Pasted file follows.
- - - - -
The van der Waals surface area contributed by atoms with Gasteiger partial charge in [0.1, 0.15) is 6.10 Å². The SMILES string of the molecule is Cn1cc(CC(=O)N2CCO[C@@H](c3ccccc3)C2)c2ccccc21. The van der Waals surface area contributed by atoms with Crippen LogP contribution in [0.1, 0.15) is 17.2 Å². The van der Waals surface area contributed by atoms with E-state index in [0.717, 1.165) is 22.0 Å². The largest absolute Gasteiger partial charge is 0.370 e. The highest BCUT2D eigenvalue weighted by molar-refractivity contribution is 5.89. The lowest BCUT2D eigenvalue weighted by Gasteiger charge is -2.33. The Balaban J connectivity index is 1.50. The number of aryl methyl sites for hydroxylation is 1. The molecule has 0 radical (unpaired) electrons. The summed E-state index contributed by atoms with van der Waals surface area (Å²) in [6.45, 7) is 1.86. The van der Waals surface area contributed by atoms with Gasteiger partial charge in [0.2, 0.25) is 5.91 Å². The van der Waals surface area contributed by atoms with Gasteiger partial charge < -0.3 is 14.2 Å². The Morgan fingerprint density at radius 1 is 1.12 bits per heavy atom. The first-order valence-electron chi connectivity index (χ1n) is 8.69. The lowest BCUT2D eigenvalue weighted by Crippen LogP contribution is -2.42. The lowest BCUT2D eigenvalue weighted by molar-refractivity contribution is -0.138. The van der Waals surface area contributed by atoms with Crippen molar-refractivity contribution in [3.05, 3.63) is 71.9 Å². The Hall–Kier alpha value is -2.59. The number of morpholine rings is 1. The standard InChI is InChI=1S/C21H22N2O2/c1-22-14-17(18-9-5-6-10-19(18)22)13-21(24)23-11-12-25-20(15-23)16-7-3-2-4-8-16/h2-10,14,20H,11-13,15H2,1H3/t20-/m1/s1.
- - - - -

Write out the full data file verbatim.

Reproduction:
The van der Waals surface area contributed by atoms with Gasteiger partial charge in [0.1, 0.15) is 6.10 Å². The SMILES string of the molecule is Cn1cc(CC(=O)N2CCO[C@@H](c3ccccc3)C2)c2ccccc21. The van der Waals surface area contributed by atoms with Crippen LogP contribution in [0.1, 0.15) is 17.2 Å². The van der Waals surface area contributed by atoms with E-state index in [0.717, 1.165) is 22.0 Å². The largest absolute Gasteiger partial charge is 0.370 e. The highest BCUT2D eigenvalue weighted by molar-refractivity contribution is 5.89. The lowest BCUT2D eigenvalue weighted by Gasteiger charge is -2.33. The Balaban J connectivity index is 1.50. The number of aryl methyl sites for hydroxylation is 1. The molecule has 0 radical (unpaired) electrons. The summed E-state index contributed by atoms with van der Waals surface area (Å²) in [6.45, 7) is 1.86. The van der Waals surface area contributed by atoms with Gasteiger partial charge in [0.2, 0.25) is 5.91 Å². The van der Waals surface area contributed by atoms with Gasteiger partial charge < -0.3 is 14.2 Å². The Morgan fingerprint density at radius 1 is 1.12 bits per heavy atom. The first-order valence-electron chi connectivity index (χ1n) is 8.69. The lowest BCUT2D eigenvalue weighted by Crippen LogP contribution is -2.42. The lowest BCUT2D eigenvalue weighted by molar-refractivity contribution is -0.138. The van der Waals surface area contributed by atoms with Crippen molar-refractivity contribution in [3.05, 3.63) is 71.9 Å². The Hall–Kier alpha value is -2.59. The number of morpholine rings is 1. The standard InChI is InChI=1S/C21H22N2O2/c1-22-14-17(18-9-5-6-10-19(18)22)13-21(24)23-11-12-25-20(15-23)16-7-3-2-4-8-16/h2-10,14,20H,11-13,15H2,1H3/t20-/m1/s1.